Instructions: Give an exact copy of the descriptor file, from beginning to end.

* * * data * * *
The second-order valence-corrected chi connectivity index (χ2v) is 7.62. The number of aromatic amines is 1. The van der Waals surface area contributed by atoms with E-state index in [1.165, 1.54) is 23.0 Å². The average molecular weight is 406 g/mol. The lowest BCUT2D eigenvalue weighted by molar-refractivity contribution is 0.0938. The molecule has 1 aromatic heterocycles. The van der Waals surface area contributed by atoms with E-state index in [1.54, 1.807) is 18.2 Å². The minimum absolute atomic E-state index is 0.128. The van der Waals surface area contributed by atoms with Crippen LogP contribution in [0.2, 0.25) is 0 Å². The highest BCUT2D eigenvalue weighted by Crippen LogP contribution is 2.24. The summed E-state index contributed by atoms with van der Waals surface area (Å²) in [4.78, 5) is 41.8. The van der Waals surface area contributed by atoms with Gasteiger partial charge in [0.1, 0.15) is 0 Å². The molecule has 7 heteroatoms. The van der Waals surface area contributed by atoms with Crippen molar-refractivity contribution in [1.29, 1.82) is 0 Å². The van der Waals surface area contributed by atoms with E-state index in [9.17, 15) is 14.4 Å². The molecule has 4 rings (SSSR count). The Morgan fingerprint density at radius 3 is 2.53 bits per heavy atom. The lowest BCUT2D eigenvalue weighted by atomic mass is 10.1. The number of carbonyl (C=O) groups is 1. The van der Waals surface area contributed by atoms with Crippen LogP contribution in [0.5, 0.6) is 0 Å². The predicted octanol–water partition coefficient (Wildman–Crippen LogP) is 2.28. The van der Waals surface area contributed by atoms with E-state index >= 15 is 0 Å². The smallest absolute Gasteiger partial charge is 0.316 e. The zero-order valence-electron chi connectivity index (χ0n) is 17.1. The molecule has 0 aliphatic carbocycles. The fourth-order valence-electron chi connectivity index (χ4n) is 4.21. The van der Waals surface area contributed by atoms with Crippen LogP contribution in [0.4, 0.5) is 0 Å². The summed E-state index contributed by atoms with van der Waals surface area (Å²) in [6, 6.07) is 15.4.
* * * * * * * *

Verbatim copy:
The second-order valence-corrected chi connectivity index (χ2v) is 7.62. The number of aromatic amines is 1. The van der Waals surface area contributed by atoms with E-state index in [1.165, 1.54) is 23.0 Å². The average molecular weight is 406 g/mol. The lowest BCUT2D eigenvalue weighted by molar-refractivity contribution is 0.0938. The molecule has 1 aromatic heterocycles. The van der Waals surface area contributed by atoms with E-state index in [1.54, 1.807) is 18.2 Å². The minimum absolute atomic E-state index is 0.128. The van der Waals surface area contributed by atoms with Crippen LogP contribution in [0.2, 0.25) is 0 Å². The highest BCUT2D eigenvalue weighted by Crippen LogP contribution is 2.24. The summed E-state index contributed by atoms with van der Waals surface area (Å²) in [4.78, 5) is 41.8. The van der Waals surface area contributed by atoms with Gasteiger partial charge in [0.1, 0.15) is 0 Å². The molecule has 7 heteroatoms. The van der Waals surface area contributed by atoms with Crippen molar-refractivity contribution in [1.29, 1.82) is 0 Å². The van der Waals surface area contributed by atoms with E-state index in [9.17, 15) is 14.4 Å². The molecule has 4 rings (SSSR count). The Morgan fingerprint density at radius 3 is 2.53 bits per heavy atom. The lowest BCUT2D eigenvalue weighted by atomic mass is 10.1. The number of carbonyl (C=O) groups is 1. The van der Waals surface area contributed by atoms with Crippen LogP contribution in [0.5, 0.6) is 0 Å². The predicted octanol–water partition coefficient (Wildman–Crippen LogP) is 2.28. The van der Waals surface area contributed by atoms with E-state index >= 15 is 0 Å². The smallest absolute Gasteiger partial charge is 0.316 e. The zero-order valence-electron chi connectivity index (χ0n) is 17.1. The molecule has 0 aliphatic carbocycles. The fourth-order valence-electron chi connectivity index (χ4n) is 4.21. The van der Waals surface area contributed by atoms with Crippen LogP contribution in [0.4, 0.5) is 0 Å². The summed E-state index contributed by atoms with van der Waals surface area (Å²) in [6, 6.07) is 15.4.